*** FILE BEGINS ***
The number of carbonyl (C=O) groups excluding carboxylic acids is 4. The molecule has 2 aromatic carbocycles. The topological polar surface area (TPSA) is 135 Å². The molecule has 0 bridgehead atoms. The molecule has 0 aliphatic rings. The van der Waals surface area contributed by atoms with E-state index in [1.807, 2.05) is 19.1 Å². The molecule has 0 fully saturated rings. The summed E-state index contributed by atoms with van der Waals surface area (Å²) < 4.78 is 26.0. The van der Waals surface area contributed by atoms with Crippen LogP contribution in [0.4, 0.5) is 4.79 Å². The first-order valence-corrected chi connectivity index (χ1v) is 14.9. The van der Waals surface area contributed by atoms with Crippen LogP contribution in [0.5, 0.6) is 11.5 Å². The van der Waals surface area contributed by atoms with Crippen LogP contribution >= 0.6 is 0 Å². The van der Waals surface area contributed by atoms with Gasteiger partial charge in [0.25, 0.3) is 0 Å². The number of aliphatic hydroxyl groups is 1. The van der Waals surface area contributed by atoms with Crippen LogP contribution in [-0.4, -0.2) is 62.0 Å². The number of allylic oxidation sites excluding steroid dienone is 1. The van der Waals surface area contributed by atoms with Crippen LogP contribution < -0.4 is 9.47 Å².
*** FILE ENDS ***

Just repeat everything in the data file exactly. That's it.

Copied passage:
The number of carbonyl (C=O) groups excluding carboxylic acids is 4. The molecule has 2 aromatic carbocycles. The topological polar surface area (TPSA) is 135 Å². The molecule has 0 bridgehead atoms. The molecule has 0 aliphatic rings. The van der Waals surface area contributed by atoms with E-state index in [1.807, 2.05) is 19.1 Å². The molecule has 0 fully saturated rings. The summed E-state index contributed by atoms with van der Waals surface area (Å²) < 4.78 is 26.0. The van der Waals surface area contributed by atoms with Crippen LogP contribution in [0.4, 0.5) is 4.79 Å². The first-order valence-corrected chi connectivity index (χ1v) is 14.9. The van der Waals surface area contributed by atoms with Crippen LogP contribution in [0.5, 0.6) is 11.5 Å². The van der Waals surface area contributed by atoms with Crippen LogP contribution >= 0.6 is 0 Å². The van der Waals surface area contributed by atoms with Gasteiger partial charge in [0.25, 0.3) is 0 Å². The number of aliphatic hydroxyl groups is 1. The van der Waals surface area contributed by atoms with Crippen LogP contribution in [-0.4, -0.2) is 62.0 Å². The number of allylic oxidation sites excluding steroid dienone is 1. The van der Waals surface area contributed by atoms with Crippen LogP contribution < -0.4 is 9.47 Å².